I'd been asking my son to look at the roof, today I was able to get out and take a look at it myself. Here's a couple of pictures. What material do you think it is, and can it be fixed to last a few more years. Thanks

OldNBroken 03-04-2012 05:47 PM

Looks like torchdown to me. If the slope runs from left to right in that pic it also appears to be bucking water.

Good news is an inexpensive fix that you could do yourself is emulsion and mat over the whole thing. Or epdm as well

BigJim 03-04-2012 08:22 PM

I agree that looks like a torchdown, it is not EPDM. Do not put anything that has a petroleum base with EPDM, it will deteriorate it and quick. The torchdown will be a lot cheaper than EPDM when you replace the roof.

MLyle 03-04-2012 09:01 PM

Thanks! But please tell me more -- what do I shop for to get "emulsion and mat?" This is hopefully something that my son can put down!:huh:

AndyWRS 03-04-2012 09:18 PM

I think your beyond coating that, it may work but not for long.

The left pick shows what appears to be cracking and the right pic shows the material is not even laying flat to the deck. Surely that gable is leaking with the material as it appears in the right pic. Maybe its not leaking inside your home, but its rotting out your eve at a minimum.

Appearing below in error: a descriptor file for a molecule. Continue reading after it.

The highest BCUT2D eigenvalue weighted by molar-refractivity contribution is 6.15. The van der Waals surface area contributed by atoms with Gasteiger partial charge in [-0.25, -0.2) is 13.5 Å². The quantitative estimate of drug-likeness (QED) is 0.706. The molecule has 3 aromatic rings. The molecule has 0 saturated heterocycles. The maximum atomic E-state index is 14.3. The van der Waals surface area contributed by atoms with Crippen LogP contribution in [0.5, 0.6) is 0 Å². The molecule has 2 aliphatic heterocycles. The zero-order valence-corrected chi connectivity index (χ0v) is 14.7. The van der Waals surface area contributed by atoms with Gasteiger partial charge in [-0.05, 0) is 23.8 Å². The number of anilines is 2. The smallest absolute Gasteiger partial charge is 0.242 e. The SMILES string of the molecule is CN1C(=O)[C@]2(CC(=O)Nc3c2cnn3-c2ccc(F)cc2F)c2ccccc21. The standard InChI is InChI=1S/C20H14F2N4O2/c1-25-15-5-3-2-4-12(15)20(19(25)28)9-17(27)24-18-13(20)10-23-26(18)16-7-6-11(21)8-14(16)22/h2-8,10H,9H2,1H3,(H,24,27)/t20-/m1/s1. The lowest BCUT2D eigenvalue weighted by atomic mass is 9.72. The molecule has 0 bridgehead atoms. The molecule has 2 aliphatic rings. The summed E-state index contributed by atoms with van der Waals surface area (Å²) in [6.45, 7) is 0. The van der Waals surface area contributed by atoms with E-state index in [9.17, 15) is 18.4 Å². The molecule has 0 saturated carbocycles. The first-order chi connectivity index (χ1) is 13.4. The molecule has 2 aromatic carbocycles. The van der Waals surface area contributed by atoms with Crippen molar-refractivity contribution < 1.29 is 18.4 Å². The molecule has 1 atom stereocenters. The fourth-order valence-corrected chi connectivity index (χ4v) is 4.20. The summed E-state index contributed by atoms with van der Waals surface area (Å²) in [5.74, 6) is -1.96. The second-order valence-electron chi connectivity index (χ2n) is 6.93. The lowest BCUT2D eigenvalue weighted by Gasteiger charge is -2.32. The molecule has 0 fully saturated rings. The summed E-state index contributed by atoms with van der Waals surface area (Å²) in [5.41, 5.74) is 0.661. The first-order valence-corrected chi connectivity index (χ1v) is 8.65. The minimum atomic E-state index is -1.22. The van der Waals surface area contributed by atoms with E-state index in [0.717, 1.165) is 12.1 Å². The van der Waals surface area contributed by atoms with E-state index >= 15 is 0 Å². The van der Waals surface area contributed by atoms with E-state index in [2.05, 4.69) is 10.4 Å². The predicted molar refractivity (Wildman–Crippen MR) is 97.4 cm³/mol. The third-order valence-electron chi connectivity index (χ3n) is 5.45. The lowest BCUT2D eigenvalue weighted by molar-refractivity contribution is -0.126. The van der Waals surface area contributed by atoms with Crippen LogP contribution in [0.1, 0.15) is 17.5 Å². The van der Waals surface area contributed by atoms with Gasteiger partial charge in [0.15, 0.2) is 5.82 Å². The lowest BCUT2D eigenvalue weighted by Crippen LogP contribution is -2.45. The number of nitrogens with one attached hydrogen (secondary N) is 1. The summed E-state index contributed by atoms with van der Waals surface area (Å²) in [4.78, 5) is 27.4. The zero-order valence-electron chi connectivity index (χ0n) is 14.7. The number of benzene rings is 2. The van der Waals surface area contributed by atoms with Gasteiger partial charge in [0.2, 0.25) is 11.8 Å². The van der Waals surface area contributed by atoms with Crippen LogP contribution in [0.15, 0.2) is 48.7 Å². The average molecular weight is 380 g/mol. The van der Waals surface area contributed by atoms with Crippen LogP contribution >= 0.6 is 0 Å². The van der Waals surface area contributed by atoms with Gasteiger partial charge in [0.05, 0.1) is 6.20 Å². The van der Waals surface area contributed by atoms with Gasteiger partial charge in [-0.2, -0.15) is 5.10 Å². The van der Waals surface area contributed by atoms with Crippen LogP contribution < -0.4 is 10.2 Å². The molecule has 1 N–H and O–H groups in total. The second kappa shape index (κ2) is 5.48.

Time to hire a roofer and at least address the two effected areas in the pics.

Now the pics are stacked when i view the thread, so by left i mean top and by right i mean bottom.

OldNBroken 03-04-2012 09:31 PM


Originally Posted by jiju1943 (Post 870547)
I agree that looks like a torchdown, it is not EPDM. Do not put anything that has a petroleum base with EPDM, it will deteriorate it and quick. The torchdown will be a lot cheaper than EPDM when you replace the roof.

1/2" recovery board, then epdm. Was just letting him in on some inexpensive DIY options.

OldNBroken 03-04-2012 09:35 PM

MLyle, I didn't see that second pic earlier. Is that material flexible or stiff?

Those wrinkles are pretty ugly. Dunno who would strip in epdm like that but I'm wondering if we are looking at the ugliest worn out rubber I've ever seen

MLyle 03-06-2012 02:21 PM

Ugly, yes! Worn-out, yes! Only rubber roof I've ever seen, so can't compare. After reading all the replies, I have decided that my roof is modified bitumen that needs to be replaced. Since that's not in the budget right now, I guess I'll just do the cheapest (roll roofing and tar) and hope for a couple more years, then totally redo. I don't remember when it was put down, but am guessing that was about 25 years ago. It's over my breezeway, carport, and workshop, so doing no damage to house proper. Thanks everyone for helping me think through this, and for identifying my roof.

OldNBroken 03-06-2012 07:44 PM

Mlyle, the reason I cut one response short is that second picture I didn't see posted prior. Some of that almost looks like EPDM and not mod bit. This is why I was asking if, in that wrinkled area, it was flexible or stiff.

If it is mod bit, the emulsion and mat will be a much easier and longer lasting solution than rolled roofing and tar. I just wanted to make sure it was mod bit before elaborating. Hence, is it flexible or stiff?